(6) Create grant-in-aid opportunities for counties to fund grassroots community efforts with matching federal forfeiture funds and for community-based substance abuse prevention programs and make an appropriation for community adolescent drug prevention programs on the island of Hawaii;

(7) Expand the department of public safety's duties to include coordination of drug abatement efforts on a statewide basis and make an appropriation for this responsibility;

(8) Make an appropriation for the expansion of the Weed and Seed program;

(9) Provide a drug rehabilitation home tax credit;

(10) Establish a substance abuse treatment monitoring program requiring state agencies to collect data and assess program effectiveness and make an appropriation for this purpose;

(11) Create a multi-agency task force to respond to the effects of ice on children and make an appropriation for expenses;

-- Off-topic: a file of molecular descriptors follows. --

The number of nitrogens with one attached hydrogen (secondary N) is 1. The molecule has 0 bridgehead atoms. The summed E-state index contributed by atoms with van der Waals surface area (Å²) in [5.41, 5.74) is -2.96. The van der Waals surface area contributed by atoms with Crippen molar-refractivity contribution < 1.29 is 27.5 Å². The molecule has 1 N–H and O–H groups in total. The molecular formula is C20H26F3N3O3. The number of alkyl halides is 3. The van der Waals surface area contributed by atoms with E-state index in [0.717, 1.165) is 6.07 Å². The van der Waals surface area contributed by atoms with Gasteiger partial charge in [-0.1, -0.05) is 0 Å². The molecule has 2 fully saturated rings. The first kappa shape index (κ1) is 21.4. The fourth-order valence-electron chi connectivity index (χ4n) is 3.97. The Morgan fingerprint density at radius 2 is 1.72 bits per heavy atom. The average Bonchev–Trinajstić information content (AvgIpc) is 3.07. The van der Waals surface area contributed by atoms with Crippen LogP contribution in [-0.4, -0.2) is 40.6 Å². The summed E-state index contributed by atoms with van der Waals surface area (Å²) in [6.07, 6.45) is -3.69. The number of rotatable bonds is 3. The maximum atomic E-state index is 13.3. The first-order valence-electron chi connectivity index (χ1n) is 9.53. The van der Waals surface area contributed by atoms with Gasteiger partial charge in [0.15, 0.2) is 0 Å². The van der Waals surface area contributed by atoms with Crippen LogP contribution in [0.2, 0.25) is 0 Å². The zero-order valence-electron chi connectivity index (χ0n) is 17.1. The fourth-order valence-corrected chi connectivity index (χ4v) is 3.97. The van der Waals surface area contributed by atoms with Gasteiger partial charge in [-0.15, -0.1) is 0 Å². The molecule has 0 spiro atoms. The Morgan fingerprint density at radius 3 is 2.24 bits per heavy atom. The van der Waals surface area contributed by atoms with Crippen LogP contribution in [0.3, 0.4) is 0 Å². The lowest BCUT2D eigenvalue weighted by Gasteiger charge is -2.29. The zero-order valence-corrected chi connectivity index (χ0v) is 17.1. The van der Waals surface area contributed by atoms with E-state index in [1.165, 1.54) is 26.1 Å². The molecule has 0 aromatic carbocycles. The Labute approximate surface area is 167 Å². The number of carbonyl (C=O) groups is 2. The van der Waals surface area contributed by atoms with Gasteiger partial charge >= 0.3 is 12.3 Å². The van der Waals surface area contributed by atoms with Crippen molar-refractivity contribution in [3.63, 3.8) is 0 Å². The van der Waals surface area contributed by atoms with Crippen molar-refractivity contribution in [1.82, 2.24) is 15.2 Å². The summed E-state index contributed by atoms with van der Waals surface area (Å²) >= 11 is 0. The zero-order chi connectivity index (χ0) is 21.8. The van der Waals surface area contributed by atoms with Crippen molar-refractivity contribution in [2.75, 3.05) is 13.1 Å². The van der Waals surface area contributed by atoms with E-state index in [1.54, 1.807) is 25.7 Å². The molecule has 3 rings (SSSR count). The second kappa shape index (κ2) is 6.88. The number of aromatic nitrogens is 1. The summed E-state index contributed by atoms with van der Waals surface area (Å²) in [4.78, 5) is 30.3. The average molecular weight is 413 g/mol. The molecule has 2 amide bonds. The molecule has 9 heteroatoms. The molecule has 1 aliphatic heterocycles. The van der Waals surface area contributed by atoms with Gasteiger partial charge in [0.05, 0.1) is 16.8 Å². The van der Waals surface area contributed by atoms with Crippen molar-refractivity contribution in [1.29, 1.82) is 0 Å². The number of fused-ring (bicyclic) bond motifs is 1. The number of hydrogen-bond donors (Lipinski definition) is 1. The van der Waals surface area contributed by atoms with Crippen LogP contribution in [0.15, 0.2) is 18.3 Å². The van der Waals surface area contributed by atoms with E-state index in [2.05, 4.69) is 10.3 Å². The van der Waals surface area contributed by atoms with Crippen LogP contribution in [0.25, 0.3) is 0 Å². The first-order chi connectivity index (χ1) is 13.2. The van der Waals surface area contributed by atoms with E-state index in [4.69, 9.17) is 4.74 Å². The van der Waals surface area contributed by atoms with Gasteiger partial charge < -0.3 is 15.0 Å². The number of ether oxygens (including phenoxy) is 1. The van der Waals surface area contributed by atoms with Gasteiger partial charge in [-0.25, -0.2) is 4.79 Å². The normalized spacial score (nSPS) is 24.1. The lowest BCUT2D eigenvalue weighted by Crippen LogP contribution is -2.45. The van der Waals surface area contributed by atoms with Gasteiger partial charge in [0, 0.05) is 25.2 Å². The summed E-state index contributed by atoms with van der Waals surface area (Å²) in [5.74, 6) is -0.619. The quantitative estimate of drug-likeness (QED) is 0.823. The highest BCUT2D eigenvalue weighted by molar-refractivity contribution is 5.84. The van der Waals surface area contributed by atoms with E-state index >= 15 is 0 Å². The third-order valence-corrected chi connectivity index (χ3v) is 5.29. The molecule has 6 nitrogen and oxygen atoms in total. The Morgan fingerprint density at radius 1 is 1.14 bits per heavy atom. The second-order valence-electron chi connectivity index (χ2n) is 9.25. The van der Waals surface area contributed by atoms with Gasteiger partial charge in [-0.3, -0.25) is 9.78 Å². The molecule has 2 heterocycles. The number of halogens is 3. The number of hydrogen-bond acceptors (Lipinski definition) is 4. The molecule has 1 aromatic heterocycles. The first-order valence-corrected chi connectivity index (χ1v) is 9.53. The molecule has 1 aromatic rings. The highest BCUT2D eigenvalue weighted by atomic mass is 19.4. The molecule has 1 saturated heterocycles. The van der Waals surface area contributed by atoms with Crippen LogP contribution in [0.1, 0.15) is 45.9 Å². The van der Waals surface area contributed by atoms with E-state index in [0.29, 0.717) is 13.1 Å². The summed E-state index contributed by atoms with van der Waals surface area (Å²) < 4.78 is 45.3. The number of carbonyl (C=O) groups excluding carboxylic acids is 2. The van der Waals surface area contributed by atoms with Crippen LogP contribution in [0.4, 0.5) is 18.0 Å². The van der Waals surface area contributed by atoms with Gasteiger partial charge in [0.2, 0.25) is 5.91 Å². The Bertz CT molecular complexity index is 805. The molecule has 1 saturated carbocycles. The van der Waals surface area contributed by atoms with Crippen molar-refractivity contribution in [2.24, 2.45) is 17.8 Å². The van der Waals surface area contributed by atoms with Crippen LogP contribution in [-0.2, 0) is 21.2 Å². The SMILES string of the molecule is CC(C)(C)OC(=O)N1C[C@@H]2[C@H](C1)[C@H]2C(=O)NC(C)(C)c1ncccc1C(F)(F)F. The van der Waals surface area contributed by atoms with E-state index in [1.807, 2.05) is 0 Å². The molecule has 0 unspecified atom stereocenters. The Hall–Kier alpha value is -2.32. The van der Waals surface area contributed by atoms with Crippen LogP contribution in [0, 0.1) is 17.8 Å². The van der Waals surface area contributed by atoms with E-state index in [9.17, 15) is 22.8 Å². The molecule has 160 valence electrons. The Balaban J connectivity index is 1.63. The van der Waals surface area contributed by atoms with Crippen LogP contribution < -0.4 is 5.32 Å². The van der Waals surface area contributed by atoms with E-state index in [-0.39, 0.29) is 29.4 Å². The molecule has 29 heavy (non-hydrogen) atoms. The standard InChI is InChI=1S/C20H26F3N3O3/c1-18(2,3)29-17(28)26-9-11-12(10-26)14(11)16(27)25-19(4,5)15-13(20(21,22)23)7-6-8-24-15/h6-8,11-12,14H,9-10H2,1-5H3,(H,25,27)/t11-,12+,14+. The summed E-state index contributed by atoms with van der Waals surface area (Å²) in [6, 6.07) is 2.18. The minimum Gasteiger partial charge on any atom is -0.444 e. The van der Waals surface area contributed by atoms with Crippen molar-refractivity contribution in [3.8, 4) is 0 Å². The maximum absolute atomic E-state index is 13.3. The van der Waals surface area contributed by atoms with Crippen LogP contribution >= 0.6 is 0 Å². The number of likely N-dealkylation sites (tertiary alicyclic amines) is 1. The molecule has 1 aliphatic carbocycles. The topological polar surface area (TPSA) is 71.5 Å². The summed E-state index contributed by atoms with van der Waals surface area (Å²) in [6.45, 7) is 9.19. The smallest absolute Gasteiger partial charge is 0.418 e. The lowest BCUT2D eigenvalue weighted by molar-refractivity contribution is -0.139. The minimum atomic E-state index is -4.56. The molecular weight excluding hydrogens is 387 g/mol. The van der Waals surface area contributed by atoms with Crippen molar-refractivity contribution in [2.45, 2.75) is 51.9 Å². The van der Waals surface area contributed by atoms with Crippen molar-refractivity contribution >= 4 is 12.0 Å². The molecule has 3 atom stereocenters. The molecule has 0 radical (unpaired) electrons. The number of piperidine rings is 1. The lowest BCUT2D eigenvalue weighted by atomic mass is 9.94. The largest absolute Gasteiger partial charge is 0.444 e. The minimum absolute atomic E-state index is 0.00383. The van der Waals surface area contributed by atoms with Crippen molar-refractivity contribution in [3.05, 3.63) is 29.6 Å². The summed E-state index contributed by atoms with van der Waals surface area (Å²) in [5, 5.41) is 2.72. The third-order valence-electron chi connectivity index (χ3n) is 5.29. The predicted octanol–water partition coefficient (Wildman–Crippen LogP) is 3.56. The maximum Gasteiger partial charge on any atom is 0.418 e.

(12) Appropriate funds for the Being Empowered and Safe Together Program on Maui; and

(13) Appropriate funds for the KASHBOX program.

PART II

SECTION 2. There is appropriated out of the general revenues of the State of Hawaii, the sum of $3,000,000, or so much thereof as may be necessary for fiscal year 2004-2005, for school-based treatment programs in high schools, middle schools, and intermediate schools.

The sum appropriated shall be expended by the department of health for the purposes of this Act.

SECTION 3. There is appropriated out of the general revenues of the State of Hawaii, the sum of $2,000,000, or so much thereof as may be necessary for fiscal year 2004-2005, for substance abuse prevention, with priority given to drug education and awareness in the schools and community partnerships, non-school youth activities in communities with the greatest need, education and support for families and parenting women, and community mobilization.